The true cornerstone of MRPSP is the two year undergraduate or pre-matriculation "nurturing" phase. Rural college premed students apply during the spring of their sophomore year of college. Applicants are interviewed by the MRPSP Board physicians followed by interviews with the School of Medicine Admissions Committee.
Current research indicates physicians with rural roots are far more likely than urbanites to practice medicine in a small town as it is a life style choice to raise their families in a church and community centered environment. MRPSP is way for Mississippi to "grow our own" primary care physicians.
In order for MRPSP undergraduates to be able to earn a seat in medical school, the School of Medicine Admissions Committee has been instrumental in creating the Early Assurance process. Well-qualified sophomore applicants who have had successful interviews with the practicing physicians on the MRPSP Board will interview with the Admissions Committee in April. If the admissions committee sees the potential for the applicant to grow into a competent, competitive medical student, they are granted Early Assurance status. This means the student must maintain their grades during the junior and senior years, score reasonably well on the MCAT and actively participate in all MRPSP activities.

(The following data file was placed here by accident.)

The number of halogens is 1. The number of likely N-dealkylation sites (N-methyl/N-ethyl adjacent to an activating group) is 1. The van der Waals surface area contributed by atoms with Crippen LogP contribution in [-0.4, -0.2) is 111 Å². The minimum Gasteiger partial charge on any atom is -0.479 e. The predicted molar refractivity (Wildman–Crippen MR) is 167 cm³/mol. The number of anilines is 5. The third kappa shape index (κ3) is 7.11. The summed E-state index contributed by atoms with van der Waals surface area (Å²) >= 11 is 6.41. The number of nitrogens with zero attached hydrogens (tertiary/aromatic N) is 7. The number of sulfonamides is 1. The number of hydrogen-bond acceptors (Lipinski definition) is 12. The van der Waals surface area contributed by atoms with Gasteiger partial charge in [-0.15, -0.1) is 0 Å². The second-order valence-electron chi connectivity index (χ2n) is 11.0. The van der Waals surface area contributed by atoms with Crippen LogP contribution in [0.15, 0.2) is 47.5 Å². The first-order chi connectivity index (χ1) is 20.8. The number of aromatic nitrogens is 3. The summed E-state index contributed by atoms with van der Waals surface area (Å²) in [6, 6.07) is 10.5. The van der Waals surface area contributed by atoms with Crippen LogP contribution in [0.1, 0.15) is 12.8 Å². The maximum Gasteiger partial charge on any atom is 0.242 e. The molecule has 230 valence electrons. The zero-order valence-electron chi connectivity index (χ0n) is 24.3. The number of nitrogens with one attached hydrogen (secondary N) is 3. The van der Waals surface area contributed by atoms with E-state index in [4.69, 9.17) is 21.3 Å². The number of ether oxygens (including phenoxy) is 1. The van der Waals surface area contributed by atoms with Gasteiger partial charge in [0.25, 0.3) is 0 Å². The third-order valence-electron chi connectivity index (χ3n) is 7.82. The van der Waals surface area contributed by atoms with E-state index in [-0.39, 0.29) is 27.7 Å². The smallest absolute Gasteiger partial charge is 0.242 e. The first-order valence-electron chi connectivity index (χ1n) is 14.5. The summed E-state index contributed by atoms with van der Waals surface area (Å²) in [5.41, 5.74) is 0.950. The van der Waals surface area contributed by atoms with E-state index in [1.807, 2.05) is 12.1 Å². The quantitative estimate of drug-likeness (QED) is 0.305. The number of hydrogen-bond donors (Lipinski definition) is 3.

The required MCAT score is tied to the student's BCPM (biology, chemistry, physics and mathematics) GPA - high grades allow the MCAT score to tick down a few points below what is considered competitive that year. The reverse is true. Those receiving Early Assurance status are evaluated in early October of the senior year to confirm that all three conditions are satisfied.
Students may also be one-year participants in the pre-matriculation phase. These junior applicants do not enjoy the full benefits enjoyed by two-year participants as they must do their own MCAT prep and go through the regular decision admission process. However, they get second priority consideration for the scholarship once they are admitted to medical school. Currently there are 41 undergraduates in the pre-matriculation phase of the pipeline program.
"As a member of the Mississippi Rural Physicians Scholarship Program, I aspire to earn my place in the medical community of Mississippi. I accept responsibility for my conduct and expect the highest standards of myself. I understand and pledge my commitment to fulfilling the requirements of the Mississippi Rural Physicians Scholarship Program. I recognize it is an honor and a privilege to be the recipient of the State's financial investment in me. I pledge to uphold my agreement to practice primary care in rural Mississippi."